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5 takeaways from the 2021 NCBA Cattlemen's College

The 2021 Cattle Industry Convention, delayed from last winter, kicked off this week in Nashville with the Cattlemen’s College, the main educational event for cattle farmers and ranchers. Here are five takeaways.

1. Feed animals, or feed people? Jayson Lusk, a Purdue University economist best known for surveying consumers about their food preferences, told cattle producers that consumers often make inaccurate assumptions when they say we mismanage resources by feeding animals to produce meat. “One of those inaccuracies is that people can eat grass,” he says. “Another is that people will gladly eat corn and soybeans directly, and like the experience. And finally, they seem to think there are tasty alternative crops farmers should be producing.”

2. Sustainability. This buzzword isn’t going away. Jessica Gilreath, a Texas A&M economist, said beef production should be looked at as a way to upscale human-inedible protein (grass and forage) to a high-quality product (beef). The upscale is by a factor of at least 3:1, and much more than that if you just look at the cow/calf business, which relies almost exclusively on forages. But cow/calf ranches also produce 70% of the methane gas from the beef business, which contributes to greenhouse gases, Gilreath says. Her advice to cattle producers to reduce their environmental footprint: Produce cattle with better feed efficiency, move to terminal cross breeding programs (no retained heifers), and reduce cow body size. All of those practices could reduce cattle greenhouse emissions by 13% to 18%, and all also line up perfectly with economic priorities for producers.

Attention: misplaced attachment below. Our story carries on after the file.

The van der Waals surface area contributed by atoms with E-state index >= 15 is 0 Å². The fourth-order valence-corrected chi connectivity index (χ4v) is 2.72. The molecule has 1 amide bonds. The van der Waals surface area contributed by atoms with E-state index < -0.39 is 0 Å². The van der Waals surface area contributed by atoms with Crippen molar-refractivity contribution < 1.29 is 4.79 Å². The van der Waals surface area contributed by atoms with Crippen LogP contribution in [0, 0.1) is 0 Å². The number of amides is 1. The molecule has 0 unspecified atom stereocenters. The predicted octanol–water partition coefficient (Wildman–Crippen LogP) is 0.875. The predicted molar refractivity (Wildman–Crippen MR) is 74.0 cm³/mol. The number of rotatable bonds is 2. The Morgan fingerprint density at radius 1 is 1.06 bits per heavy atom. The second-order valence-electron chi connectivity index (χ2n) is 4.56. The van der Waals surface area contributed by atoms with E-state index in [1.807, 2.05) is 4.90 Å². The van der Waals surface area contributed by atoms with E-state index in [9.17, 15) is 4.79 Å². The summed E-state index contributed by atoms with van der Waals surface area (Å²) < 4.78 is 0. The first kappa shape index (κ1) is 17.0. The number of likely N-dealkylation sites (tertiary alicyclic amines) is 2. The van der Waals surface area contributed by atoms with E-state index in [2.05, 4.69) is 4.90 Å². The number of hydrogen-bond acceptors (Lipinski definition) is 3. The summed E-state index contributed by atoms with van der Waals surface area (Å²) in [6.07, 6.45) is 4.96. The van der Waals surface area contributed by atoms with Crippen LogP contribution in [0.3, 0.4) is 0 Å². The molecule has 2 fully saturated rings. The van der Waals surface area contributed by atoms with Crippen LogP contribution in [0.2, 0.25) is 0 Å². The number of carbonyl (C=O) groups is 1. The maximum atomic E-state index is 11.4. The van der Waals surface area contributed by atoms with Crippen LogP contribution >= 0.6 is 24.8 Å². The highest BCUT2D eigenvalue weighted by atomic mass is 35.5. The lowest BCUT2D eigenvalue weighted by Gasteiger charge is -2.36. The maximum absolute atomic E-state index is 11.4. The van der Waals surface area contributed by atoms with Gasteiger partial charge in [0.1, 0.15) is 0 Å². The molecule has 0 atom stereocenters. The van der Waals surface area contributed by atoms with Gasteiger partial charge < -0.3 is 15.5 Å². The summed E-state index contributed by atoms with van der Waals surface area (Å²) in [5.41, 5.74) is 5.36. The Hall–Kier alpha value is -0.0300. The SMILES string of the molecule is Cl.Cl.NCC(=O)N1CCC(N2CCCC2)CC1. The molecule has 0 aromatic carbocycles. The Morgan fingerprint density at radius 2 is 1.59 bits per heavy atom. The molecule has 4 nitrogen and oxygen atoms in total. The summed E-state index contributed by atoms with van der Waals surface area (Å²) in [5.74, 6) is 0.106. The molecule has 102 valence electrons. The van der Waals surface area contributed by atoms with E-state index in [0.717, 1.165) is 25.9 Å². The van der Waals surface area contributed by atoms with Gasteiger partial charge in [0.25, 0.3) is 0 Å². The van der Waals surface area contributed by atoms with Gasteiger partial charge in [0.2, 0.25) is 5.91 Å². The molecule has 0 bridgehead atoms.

3. Which cow? Can you tell your best replacement heifers by a simple eyeball exam? That question was put to the test in a live cattle demonstration. Eight bred heifers were paraded in front of 200 cattle producers for the eye test. Over 40% of producers liked heifer #4 the least – she was the first they would cull. But then experts from Zoetis Inherit Select, which makes a DNA prediction test for cattle, showed results of #4’s DNA: She came in first in terms of total returns over her lifetime because her DNA total fertility scores for breeding and longevity were “off the charts” on the high side. “It takes a heifer four years in the herd to just break even, then after that she starts making you money,” says Kent Anderson of Zoetis. “So the better job we can do of selection for total fertility, the better chance of a heifer staying long enough to pay you for the investment.”

4. Heifer selection, again. Vitor Mercadante, beef reproductive specialist at Virginia Tech University, gave his list of things that a replacement heifer must do for you.

  • Calve for the first time by 24 months of age.
  • Have another calf every 365 days.
  • Calve without assistance.
  • Be genetically capable of performing at a high level.
  • Provide sufficient nutrition for her calf to survive.
  • Maintain her body condition.
  • Not be crazy!

That last point, on cow temperament and calmness, needs more attention, says Mercadante. “It’s about safety for you, but it’s also about better performance,” he said. They did tests on heifers to measure the level of calmness displayed as they went through a working chute. As they got used to the chute, the heifers got calmer. The cortisol level in their blood (a measure of their excitement) went down. And the calm heifers showed a 20% improvement in pregnancy rates.

5. Healthy predictors. You may soon be selecting replacement animals in your herd for their ability to resist disease. “It’s the new frontier,” says Fernando DiCroce of Zoetis. He said some dairy farmers they work with are sharing data about health issues on the farm, and those records are being correlated to DNA. Then, experts can look at DNA snippets to pinpoint the ones that impact disease resistance. Soon, the disease risk will be in the DNA reports. “It looks at the immune response of an animal to a disease challenge,” DiCroce explains. “We think we can explain more than half of some health issues with our genomic predictions.”

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